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Discovering Ancient Greek and Latin
Discovering Ancient Greek and Latin

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3.5 The second declension

Table 7 below shows the genitive, dative and ablative case endings of the second declension, using the noun populus (‘people’) as an example. Again, we will concentrate on the singular endings. Most nouns ending in -us belong to the second declension. This group includes a large number of male praenōmina (forenames) such as Gāius, Lūcius and Marcus.

Table 7 Second declension nouns
caseendingpopulus
singular
genitivepopulī
dativepopulō
ablativepopulō

Activity 18

a) What is the genitive singular of the second declension noun Antōnius?

a. 

Antōnius


b. 

Antōniī


c. 

Antōniō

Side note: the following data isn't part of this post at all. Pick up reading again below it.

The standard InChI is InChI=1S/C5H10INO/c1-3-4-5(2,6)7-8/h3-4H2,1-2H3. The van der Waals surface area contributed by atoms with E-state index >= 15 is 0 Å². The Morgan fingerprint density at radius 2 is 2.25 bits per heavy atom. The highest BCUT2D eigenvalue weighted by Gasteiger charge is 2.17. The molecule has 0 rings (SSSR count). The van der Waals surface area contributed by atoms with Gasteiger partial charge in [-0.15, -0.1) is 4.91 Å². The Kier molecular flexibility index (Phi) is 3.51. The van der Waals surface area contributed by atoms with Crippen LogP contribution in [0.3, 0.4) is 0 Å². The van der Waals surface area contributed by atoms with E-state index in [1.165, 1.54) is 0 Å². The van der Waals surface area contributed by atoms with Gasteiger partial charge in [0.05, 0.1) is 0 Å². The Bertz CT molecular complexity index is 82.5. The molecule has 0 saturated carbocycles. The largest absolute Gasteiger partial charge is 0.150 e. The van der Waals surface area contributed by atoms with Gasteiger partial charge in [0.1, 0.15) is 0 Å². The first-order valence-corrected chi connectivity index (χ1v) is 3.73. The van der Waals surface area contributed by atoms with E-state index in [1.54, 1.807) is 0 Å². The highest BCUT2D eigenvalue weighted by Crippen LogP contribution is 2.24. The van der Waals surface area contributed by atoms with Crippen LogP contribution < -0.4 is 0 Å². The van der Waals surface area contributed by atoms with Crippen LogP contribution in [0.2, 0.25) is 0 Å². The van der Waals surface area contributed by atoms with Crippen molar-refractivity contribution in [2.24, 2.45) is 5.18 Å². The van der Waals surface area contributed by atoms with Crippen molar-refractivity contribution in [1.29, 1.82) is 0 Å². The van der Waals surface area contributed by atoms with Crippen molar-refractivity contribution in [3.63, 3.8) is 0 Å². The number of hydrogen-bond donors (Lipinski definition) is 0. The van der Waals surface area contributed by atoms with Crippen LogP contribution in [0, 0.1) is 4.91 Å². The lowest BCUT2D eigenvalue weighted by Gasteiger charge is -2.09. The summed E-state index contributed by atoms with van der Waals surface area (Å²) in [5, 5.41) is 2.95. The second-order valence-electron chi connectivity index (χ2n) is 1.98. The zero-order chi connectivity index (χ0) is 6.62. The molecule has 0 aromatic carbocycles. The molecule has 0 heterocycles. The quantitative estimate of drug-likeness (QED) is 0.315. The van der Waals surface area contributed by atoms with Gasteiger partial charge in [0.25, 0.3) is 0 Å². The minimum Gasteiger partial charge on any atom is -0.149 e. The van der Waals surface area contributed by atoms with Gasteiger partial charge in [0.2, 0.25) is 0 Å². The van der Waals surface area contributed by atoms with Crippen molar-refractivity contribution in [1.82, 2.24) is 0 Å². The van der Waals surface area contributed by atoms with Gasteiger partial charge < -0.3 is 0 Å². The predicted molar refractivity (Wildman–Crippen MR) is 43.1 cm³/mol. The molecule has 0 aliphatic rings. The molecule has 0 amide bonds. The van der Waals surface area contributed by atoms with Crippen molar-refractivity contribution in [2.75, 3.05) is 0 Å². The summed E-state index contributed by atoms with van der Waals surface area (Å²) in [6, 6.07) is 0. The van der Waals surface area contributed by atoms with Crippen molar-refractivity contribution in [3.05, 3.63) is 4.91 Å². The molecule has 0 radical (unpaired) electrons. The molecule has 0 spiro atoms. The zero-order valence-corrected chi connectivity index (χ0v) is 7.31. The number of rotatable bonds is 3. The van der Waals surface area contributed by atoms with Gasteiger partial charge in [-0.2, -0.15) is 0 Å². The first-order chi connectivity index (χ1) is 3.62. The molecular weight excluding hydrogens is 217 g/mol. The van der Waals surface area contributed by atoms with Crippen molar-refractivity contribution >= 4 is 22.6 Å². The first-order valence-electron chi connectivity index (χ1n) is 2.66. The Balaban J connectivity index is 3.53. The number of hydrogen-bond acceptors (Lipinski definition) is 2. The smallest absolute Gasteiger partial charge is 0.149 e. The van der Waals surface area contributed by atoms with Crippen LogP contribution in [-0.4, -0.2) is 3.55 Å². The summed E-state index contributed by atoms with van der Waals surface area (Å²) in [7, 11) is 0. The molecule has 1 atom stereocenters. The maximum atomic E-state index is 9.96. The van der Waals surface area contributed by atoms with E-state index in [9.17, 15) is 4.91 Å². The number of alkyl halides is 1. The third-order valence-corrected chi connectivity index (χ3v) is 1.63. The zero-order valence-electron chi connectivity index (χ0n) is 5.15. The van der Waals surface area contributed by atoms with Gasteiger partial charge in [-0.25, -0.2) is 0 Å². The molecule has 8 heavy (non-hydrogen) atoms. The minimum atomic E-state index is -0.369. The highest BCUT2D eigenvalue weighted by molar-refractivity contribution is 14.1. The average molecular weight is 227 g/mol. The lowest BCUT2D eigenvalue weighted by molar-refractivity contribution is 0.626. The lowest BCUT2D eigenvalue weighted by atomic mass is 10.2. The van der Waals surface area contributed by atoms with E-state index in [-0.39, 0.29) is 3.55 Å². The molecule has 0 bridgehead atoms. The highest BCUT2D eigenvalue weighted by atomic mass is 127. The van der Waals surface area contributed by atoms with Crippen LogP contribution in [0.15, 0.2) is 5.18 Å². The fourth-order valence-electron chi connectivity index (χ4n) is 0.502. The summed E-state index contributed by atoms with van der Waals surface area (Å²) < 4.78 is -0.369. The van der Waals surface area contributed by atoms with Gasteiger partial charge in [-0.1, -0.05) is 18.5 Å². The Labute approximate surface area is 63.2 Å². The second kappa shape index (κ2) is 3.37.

The correct answer is b.

b) The name Marcus is a second declension noun. In what case is Marcō?

a. 

genitive


b. 

dative


c. 

ablative


d. 

either dative or ablative


The correct answer is d.

d. 

The context would help you decide which case.


Practice

Activity 19

Which Latin word could be used to translate the English word in bold?

1. Antony’s father

a. 

Antōnius


b. 

Antōniī


c. 

Antōniō


The correct answer is b.

b. 

Yes, the genitive case is required.


2. Antonius presented a gift to Cleopatra

a. 

Cleopatra


b. 

Cleopatrae


c. 

Cleopatrā


The correct answer is b.

b. 

Yes, the dative case is required.


Harold was struck by an arrow

a. 

sagitta


b. 

sagittae


c. 

sagittā


The correct answer is c.

c. 

Yes, the ablative case is required.